IQ

Air pollution makes our kids dumber and sicker

Two recent studies suggest that air pollution at levels common in urban areas causes children to have higher rates of a potentially fatal lung infection and reduces the IQ levels of the kids exposed most heavily in the womb.

All this happens at air-pollution levels common in urban areas. 

The finding about the dumber kids exposed in the womb comes out of the Columbia Center for Children’s Environ­mental Health in New York City, where scientists equipped expectant mothers to wear air-pollution monitors as they went about their daily routine.

One finding, outlined in Scientific American this week and much earlier on a site called babycenter.com: Pregnant women who experienced the highest exposures to pollutants known as polycyclic aromatic hydrocarbons had children with IQ scores four points lower on average than kids born to less-exposed mothers. SciAm's Sunny Sea Gold's story says there's more from another study:

Children’s growing brains are not the only ones affected by this dirty air. A 2008 study in 20- to 50-year-olds conducted jointly by the schools of public health at Harvard University and the University of North Carolina at Chapel Hill pinpointed ozone-related reductions in attention, short-term memory and reaction times equivalent to up to 3.5 to five years of age-related decline.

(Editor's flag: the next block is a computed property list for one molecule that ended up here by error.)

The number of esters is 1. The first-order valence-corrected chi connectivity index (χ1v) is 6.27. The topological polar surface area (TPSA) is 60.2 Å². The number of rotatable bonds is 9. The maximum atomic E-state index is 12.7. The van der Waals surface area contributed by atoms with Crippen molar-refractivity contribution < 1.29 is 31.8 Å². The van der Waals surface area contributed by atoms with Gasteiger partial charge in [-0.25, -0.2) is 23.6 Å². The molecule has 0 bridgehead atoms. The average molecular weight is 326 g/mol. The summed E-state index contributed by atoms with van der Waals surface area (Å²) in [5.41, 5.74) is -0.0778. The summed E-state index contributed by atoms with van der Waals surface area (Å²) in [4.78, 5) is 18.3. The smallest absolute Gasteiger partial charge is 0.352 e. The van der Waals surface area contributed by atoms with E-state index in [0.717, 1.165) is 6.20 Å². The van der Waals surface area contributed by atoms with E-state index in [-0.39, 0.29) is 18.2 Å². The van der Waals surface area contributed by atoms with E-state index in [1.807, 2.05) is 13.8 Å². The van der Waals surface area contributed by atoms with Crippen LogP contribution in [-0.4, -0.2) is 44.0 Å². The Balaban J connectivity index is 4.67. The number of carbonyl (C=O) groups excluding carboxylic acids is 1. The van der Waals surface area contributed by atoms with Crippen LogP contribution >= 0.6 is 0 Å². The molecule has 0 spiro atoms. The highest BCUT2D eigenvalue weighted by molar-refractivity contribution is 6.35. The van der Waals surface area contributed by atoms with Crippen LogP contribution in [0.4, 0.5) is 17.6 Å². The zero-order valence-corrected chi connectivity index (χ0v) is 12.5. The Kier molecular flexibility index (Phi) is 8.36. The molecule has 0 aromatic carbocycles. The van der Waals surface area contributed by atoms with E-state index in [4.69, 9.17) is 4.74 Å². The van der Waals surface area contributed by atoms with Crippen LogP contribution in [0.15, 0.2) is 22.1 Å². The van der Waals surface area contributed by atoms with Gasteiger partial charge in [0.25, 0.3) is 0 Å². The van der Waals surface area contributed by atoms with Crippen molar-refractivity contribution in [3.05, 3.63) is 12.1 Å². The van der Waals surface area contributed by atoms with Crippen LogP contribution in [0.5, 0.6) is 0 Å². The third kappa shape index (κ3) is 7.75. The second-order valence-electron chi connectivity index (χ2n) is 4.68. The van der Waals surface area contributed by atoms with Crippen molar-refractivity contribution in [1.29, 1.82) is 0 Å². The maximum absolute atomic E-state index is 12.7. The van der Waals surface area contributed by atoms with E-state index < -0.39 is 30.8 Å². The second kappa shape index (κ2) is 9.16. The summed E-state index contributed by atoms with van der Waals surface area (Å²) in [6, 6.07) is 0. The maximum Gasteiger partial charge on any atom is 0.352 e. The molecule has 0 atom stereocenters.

Meanwhile, here in Rain City, MSNBC and Discovery News bring us the tale of  University of Washington researcher Catherine Karr, who just released a study stating that ongoing exposures to air pollution increases a baby's chances of coming down with a lung infection called bronchiolitis.

Pollution from cars makes our kids dumber

In-womb exposure to components of air pollution can depress childrens' IQ scores about as much as exposure to lead, new research shows.

In fact, it might cause as much of a diminution of intelligence as fetal alcohol syndrome, according to a Science News story by Janet Raloff.  The research by Columbia University's Frederica Perera traced exposure of expectant mothers in New York City's Harlem, South Bronx and Washington Heights neighborhoods to components of auto exhaust known as polycyclic aromatic hydrocarbonsscience-news-cover-august-07. (I can say that five times fast -- can you?)

The exposed children showed an average IQ drop of 4.3 points. While that doesn't sound like much unless it's your own child, Bruce Lanphear of Simon Fraser University, just up the road in Vancouver, B.C., told Raloff that if one extrapolates that across the whole United States:

A downward shift in IQ by 5 points will increase by 3.5 million the number of children who meet the criteria for mental retardation.

It's a pretty clear case of a situation where controlling the pollution would be cheaper for society in the long run, Raloff writes.

Perera's paper was one of several discussed this week at a National Academies of Science workshop that also touched on how car-based pollutants can spark athsma, and how contaminants can turn genes on and off even if they don't outright damage DNA.

The workshop, covered in a wide-ranging story by Bette Hileman in Environmental Health News, delved into whether pollutants might be doing damage by turning off genes, or turning them on at the wrong time in an organism's development.